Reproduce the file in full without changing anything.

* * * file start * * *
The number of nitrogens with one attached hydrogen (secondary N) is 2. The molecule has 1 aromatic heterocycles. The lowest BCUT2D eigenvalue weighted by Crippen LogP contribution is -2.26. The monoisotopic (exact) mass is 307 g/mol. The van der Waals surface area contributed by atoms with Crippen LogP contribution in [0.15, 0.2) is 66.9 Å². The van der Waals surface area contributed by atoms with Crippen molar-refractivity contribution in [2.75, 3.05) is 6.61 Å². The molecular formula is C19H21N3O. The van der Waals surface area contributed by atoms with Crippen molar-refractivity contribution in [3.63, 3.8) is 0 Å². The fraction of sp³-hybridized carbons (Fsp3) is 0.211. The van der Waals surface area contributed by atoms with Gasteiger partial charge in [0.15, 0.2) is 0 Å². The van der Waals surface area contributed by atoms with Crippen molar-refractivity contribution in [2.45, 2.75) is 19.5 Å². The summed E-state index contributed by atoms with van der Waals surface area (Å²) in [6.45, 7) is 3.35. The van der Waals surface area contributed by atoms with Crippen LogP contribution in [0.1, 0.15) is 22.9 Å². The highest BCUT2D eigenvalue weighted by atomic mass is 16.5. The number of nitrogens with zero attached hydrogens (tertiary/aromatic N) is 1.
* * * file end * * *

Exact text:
The number of nitrogens with one attached hydrogen (secondary N) is 2. The molecule has 1 aromatic heterocycles. The lowest BCUT2D eigenvalue weighted by Crippen LogP contribution is -2.26. The monoisotopic (exact) mass is 307 g/mol. The van der Waals surface area contributed by atoms with Crippen LogP contribution in [0.15, 0.2) is 66.9 Å². The van der Waals surface area contributed by atoms with Crippen molar-refractivity contribution in [2.75, 3.05) is 6.61 Å². The molecular formula is C19H21N3O. The van der Waals surface area contributed by atoms with Crippen molar-refractivity contribution in [3.63, 3.8) is 0 Å². The fraction of sp³-hybridized carbons (Fsp3) is 0.211. The van der Waals surface area contributed by atoms with Gasteiger partial charge in [0.15, 0.2) is 0 Å². The van der Waals surface area contributed by atoms with Crippen molar-refractivity contribution in [2.45, 2.75) is 19.5 Å². The summed E-state index contributed by atoms with van der Waals surface area (Å²) in [6.45, 7) is 3.35. The van der Waals surface area contributed by atoms with Crippen LogP contribution in [0.1, 0.15) is 22.9 Å². The highest BCUT2D eigenvalue weighted by atomic mass is 16.5. The number of nitrogens with zero attached hydrogens (tertiary/aromatic N) is 1.